Abstract

Amyloidosis is an increasingly recognized group of disorders, characterized by the deposition of misfolded protein aggregates in various tissues and organs. For over 50 years, the Amyloidosis Center at Boston University Medical Center (BUMC) has taken lead in the comprehensive evaluation and treatment of patients with this disease. The center serves as a tertiary referral site both nationally and globally, with patients visiting from 18 countries in recent years. Historically, immunoglobulin light chain (AL) amyloidosis associated with a plasma cell dyscrasia has had the greatest prevalence at our center. Other forms of amyloidosis, such as the hereditary mutant transthyretin (ATTRm) and age-related wild type transthyretin (ATTRwt) amyloidoses, have been seen less commonly due in part to underdiagnosis and a perceived paucity of effective treatments.

We report here the spectrum of referrals at the Amyloidosis Center at BUMC from 1990 to 2017. We used data from a prospectively maintained database of consented patients. Of the 3084 patients seen for an initial evaluation at our center during this period, patients with AL amyloidosis decreased from 86% to 79% to 65% in the first, second and third decade, respectively. In the same time intervals, ATTRm amyloidosis cases increased from 12% to 14% to 19% of the total patients; an even steeper increase, from 2% to 7% to 16%, was seen in patients with ATTRwt amyloidosis.

There is a marked trend towards more referrals of ATTR amyloidosis at BUMC. We believe this reflects increasing awareness and advancements in the diagnostic and therapeutic landscape of ATTR amyloidosis. In the early 2000s, the potential for misdiagnosis of hereditary ATTR as AL amyloidosis was recognized (Lachmann, et al. N Engl J Med. 2002). Accordingly, biochemical analysis by immunogold electron microscopy or laser capture tandem mass spectrometry has become a standard for more accurate typing of amyloid protein. Availability and utilization of these specific pathological modalities may in part explain the growing proportion of ATTR amyloidosis seen at our center.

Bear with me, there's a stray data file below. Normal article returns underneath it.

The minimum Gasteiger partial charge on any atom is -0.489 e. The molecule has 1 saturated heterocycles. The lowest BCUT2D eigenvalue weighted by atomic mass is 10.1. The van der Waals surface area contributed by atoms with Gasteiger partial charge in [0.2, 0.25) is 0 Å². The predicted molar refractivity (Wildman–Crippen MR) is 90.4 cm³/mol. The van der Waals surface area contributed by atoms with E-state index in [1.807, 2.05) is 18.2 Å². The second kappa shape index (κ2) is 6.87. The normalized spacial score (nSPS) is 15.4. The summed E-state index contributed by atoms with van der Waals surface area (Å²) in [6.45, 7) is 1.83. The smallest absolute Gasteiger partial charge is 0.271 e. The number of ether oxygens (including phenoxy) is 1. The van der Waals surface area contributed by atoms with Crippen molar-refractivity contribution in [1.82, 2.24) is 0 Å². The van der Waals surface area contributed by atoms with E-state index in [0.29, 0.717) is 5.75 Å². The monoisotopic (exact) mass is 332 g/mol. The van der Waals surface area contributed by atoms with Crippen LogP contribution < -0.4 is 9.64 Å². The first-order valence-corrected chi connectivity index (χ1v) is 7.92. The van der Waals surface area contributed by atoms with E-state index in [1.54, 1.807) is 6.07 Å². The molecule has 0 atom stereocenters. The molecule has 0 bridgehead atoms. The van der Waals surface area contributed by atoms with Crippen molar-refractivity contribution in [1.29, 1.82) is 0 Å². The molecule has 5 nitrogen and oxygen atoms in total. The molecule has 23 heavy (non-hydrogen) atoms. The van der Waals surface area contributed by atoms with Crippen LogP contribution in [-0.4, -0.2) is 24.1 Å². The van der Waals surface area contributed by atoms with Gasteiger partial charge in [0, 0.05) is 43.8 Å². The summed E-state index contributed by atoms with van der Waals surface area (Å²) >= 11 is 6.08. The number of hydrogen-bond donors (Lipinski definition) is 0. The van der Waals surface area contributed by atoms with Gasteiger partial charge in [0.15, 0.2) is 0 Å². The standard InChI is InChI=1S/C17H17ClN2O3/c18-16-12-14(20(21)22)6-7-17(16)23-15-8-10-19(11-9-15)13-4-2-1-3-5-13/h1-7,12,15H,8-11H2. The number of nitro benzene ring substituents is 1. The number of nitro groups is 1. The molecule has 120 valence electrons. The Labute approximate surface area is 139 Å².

Perhaps an even more significant factor is the development of nuclear cardiac imaging techniques, which accurately diagnose ATTR cardiac amyloidosis without the need for endomyocardial biopsy. In the last decade, technetium associated bone-avid tracers, such as pyrophosphate (PYP), have been found to be highly sensitive and specific in identifying ATTR cardiac amyloidosis among patients with heart failure (Gillmore, et al. Circulation. 2016). Ease of performance and interpretation, availability and standardization have spurred widespread adaptation of this imaging modality, thereby allowing for recognition of ATTR cases that were undiagnosed in prior decades.

A recent surge in diagnosis of ATTR amyloidosis is coincident with an evolving therapeutic landscape. There have been a number of clinical trials for ATTR amyloidosis, investigating transthyretin protein suppression and stabilization, as well as fibril clearance. Three therapies have completed phase III trials and are pending US regulatory review and registration. Publicity surrounding these trials has led physicians and patients to seek referral to tertiary centers for evaluation for novel treatments. The rise in new ATTR referrals at BUMC is countered by a decline in AL amyloidosis referrals, from a former average of 102 new cases per year to 91 per year in the last decade. We believe this to be largely owed to increasing experience with and adoption by community hematologists of the therapeutic options for AL amyloidosis, which are derived from treatments for multiple myeloma.

In conclusion, once thought to be exceedingly rare, ATTR is becoming an increasingly prevalent form of amyloidosis at tertiary centers, comprising nearly 1 of every 3 new referrals at BUMC in the past decade. We anticipate that this proportion will rise further as PYP nuclear imaging becomes incorporated into screening algorithms for heart failure and awareness spreads about the anticipated approval of new pharmaceuticals for ATTR amyloidosis.

Disclosures

Berk:Ionis: Honoraria, Other: Investigator; Alnylam: Honoraria, Other: Investigator; Pfizer: Other: Investigator.

Author notes

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Asterisk with author names denotes non-ASH members.

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